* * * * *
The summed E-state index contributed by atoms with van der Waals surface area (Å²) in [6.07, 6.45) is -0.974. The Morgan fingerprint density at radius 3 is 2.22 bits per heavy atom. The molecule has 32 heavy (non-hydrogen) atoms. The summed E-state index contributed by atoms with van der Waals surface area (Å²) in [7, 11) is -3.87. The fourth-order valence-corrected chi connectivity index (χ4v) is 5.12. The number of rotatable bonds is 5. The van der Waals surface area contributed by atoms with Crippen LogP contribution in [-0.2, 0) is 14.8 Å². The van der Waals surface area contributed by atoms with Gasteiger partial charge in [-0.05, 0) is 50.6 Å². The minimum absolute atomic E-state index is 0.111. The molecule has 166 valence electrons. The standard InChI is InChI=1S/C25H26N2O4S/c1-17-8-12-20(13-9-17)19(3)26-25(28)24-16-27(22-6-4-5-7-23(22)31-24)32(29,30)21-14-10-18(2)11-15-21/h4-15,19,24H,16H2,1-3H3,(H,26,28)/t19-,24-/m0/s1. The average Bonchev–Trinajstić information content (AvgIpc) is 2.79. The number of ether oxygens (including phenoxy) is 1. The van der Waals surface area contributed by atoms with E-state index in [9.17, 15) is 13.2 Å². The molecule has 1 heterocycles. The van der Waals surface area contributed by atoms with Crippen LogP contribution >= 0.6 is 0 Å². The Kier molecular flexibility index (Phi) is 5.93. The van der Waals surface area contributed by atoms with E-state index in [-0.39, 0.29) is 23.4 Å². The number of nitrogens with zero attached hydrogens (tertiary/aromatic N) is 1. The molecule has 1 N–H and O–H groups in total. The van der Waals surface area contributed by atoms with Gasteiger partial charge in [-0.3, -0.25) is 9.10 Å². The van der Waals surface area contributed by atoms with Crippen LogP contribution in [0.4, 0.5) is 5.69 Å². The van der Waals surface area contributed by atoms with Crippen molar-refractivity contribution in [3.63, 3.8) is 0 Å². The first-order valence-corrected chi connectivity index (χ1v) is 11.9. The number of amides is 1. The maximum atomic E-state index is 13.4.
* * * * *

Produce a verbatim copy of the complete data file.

The summed E-state index contributed by atoms with van der Waals surface area (Å²) in [6.07, 6.45) is -0.974. The Morgan fingerprint density at radius 3 is 2.22 bits per heavy atom. The molecule has 32 heavy (non-hydrogen) atoms. The summed E-state index contributed by atoms with van der Waals surface area (Å²) in [7, 11) is -3.87. The fourth-order valence-corrected chi connectivity index (χ4v) is 5.12. The number of rotatable bonds is 5. The van der Waals surface area contributed by atoms with Crippen LogP contribution in [-0.2, 0) is 14.8 Å². The van der Waals surface area contributed by atoms with Gasteiger partial charge in [-0.05, 0) is 50.6 Å². The minimum absolute atomic E-state index is 0.111. The molecule has 166 valence electrons. The standard InChI is InChI=1S/C25H26N2O4S/c1-17-8-12-20(13-9-17)19(3)26-25(28)24-16-27(22-6-4-5-7-23(22)31-24)32(29,30)21-14-10-18(2)11-15-21/h4-15,19,24H,16H2,1-3H3,(H,26,28)/t19-,24-/m0/s1. The average Bonchev–Trinajstić information content (AvgIpc) is 2.79. The number of ether oxygens (including phenoxy) is 1. The van der Waals surface area contributed by atoms with E-state index in [9.17, 15) is 13.2 Å². The molecule has 1 heterocycles. The van der Waals surface area contributed by atoms with Crippen LogP contribution >= 0.6 is 0 Å². The Kier molecular flexibility index (Phi) is 5.93. The van der Waals surface area contributed by atoms with E-state index in [-0.39, 0.29) is 23.4 Å². The number of nitrogens with zero attached hydrogens (tertiary/aromatic N) is 1. The molecule has 1 N–H and O–H groups in total. The van der Waals surface area contributed by atoms with Gasteiger partial charge in [-0.3, -0.25) is 9.10 Å². The van der Waals surface area contributed by atoms with Crippen LogP contribution in [0.4, 0.5) is 5.69 Å². The van der Waals surface area contributed by atoms with Crippen molar-refractivity contribution in [3.63, 3.8) is 0 Å². The first-order valence-corrected chi connectivity index (χ1v) is 11.9. The number of amides is 1. The maximum atomic E-state index is 13.4.